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Most of us are passionate about certain Christmas traditions. Personally, I am quite dedicated to Christmas baking. I make our own cake, Christmas pudding, mincemeat, mince pies, Christmas tree decoration biscuits and Yule log. I’m not crazy, it’s just my Christmas passion! It isn’t masses of work because half the ingredients are identical.
Admittedly, I am a bit of a recipe fiddler. I’m always adapting, altering and tweaking. I have two alterations to share for any standard Christmas cake recipe; one today and one in a forthcoming blog. Stay tuned!
Reduced Sugar Christmas Cake
There’s so much sugar in Christmas cake that it gives me a headache when I eat it. You can reduce the sugar in the recipe without losing flavour but it will not be as moist. My preferred solution is to reduce the egg whites, which have a drying effect. For example, an average recipe* for a 9-inch (23cm) round tin uses 9 or 10 oz (275g) of dark soft brown sugar and 4 or 5 large eggs. You can reduce the sugar by a quarter but at the same time, separate one or two of the eggs and omit their whites from the recipe. So that becomes 7 1/2 oz (210g) dark soft brown sugar, 3 whole eggs plus 2 extra yolks.
If you reduce the sugar by one third, then you should add in some extra egg yolks. So that is 6 oz (180g) dark soft brown sugar, 3 whole eggs plus 3 extra yolks.
This change is not drastic, and your guests are unlikely to notice the difference in your cake. Reducing the sugar reduces shelf life, but not by much.
The Average Christmas Cake
*When I say “average recipe” I have found (with extensive book and internet research) that there is very little difference between traditional Christmas cake recipes. I personally use a Zena Skinner recipe, which is very similar to Delia Smith but omits treacle. Mary Berry does essentially the same recipe and so does the BBC food website. The main differences between all these recipes is just the extra flavours such as treacle, orange zest and spices. The egg-sugar-flour-fruit basis is almost identical. That is why you can use my tip to adapt YOUR recipe!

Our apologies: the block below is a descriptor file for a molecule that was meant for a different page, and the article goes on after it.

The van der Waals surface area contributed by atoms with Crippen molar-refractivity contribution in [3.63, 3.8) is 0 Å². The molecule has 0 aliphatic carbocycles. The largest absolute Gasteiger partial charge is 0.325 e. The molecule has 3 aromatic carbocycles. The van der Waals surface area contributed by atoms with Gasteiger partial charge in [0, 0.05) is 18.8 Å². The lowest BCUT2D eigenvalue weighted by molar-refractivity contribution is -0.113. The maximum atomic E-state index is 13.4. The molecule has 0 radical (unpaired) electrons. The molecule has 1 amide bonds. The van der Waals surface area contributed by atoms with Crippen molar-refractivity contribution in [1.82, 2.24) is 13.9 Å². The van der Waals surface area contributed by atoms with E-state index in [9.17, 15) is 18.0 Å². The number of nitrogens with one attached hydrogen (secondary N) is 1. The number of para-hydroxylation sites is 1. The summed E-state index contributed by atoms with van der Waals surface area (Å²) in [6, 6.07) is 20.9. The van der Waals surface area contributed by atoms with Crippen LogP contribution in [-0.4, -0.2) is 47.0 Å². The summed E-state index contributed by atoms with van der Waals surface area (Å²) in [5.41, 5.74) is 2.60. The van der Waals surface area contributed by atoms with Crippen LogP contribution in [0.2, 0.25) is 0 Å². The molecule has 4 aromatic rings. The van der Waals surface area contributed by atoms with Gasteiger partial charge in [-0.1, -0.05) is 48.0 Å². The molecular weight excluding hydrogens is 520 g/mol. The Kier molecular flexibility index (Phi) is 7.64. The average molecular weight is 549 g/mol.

Tie one or two layers of brown parcel paper around the base and sides of the tin with string. The paper will stick up the sides. On top of this – not touching the surface of the cake – prop a cover of greaseproof paper with a hole the size of a conker in the middle. Don’t open the oven door for the first 4 hours.
I don’t use treacle because it can taste bitter if your oven is accidentally too hot. Also it just sits in the cupboard all year with no other purpose!
Something else which gives me headaches is E220 or sulphites in candied peel. I’ve hunted high and low and I am genuinely over the moon to have found a seller on Amazon uk who sells the sulphite-free stuff – http://amzn.to/2gWZX6Q. I’ve bought it already!
This fits an 8 inch (20cm) square or 9 inch (23cm) round tin.
10 oz (280g) raisins
12 oz (340g) currants
12 oz (340g) sultanas
10 oz (280g) dark brown soft sugar OR reduce to 6 oz (180g)
10 oz (280g) butter
5 eggs OR if sugar is reduced, use 3 eggs plus 3 more egg yolks.
10 oz (280g) plain (all purpose) flour
3 oz (85g) chopped almonds (not finely ground almonds)
5 oz (140g) candied peel
4 oz (110g) glace cherries
1 lemon (grated rind)
3 tablespoons of brandy or rum
A pinch of salt
1 level teaspoon of mixed spice
A pinch of cinnamon
A pinch of ground nutmeg
Adapted from Zena Skinner
Method: Soak the dried fruit in the alcohol overnight. Then beat the butter and sugar together until pale and fluffy. Add one egg at a time with a spoon of flour and beat in thoroughly. Fold in the remaining flour, salt and spices, then fold in all the remaining ingredients. Spread evenly in a tin lined with greased greaseproof paper. Bake at 145 degrees Celsius (295 F, gas mark 1 to 2) for around 4 hours 20 minutes
Lastly – The Icing on the Cake
Real Christmas cake is never going to be a health food but I am glad to find a way to make it a bit more digestable. Next time I make this I might only marzipan and ice the top, and leave the sides bare. I recommend royal icing; the best flavour every time. But if you want to use sugar paste, try to get a really good one. Renshaw is a nice brand: http://amzn.to/2z7e2XJ
If making your own cake seems like hard work, it’s a much easier job to make your own Christmas pudding – and you will really impress your guests.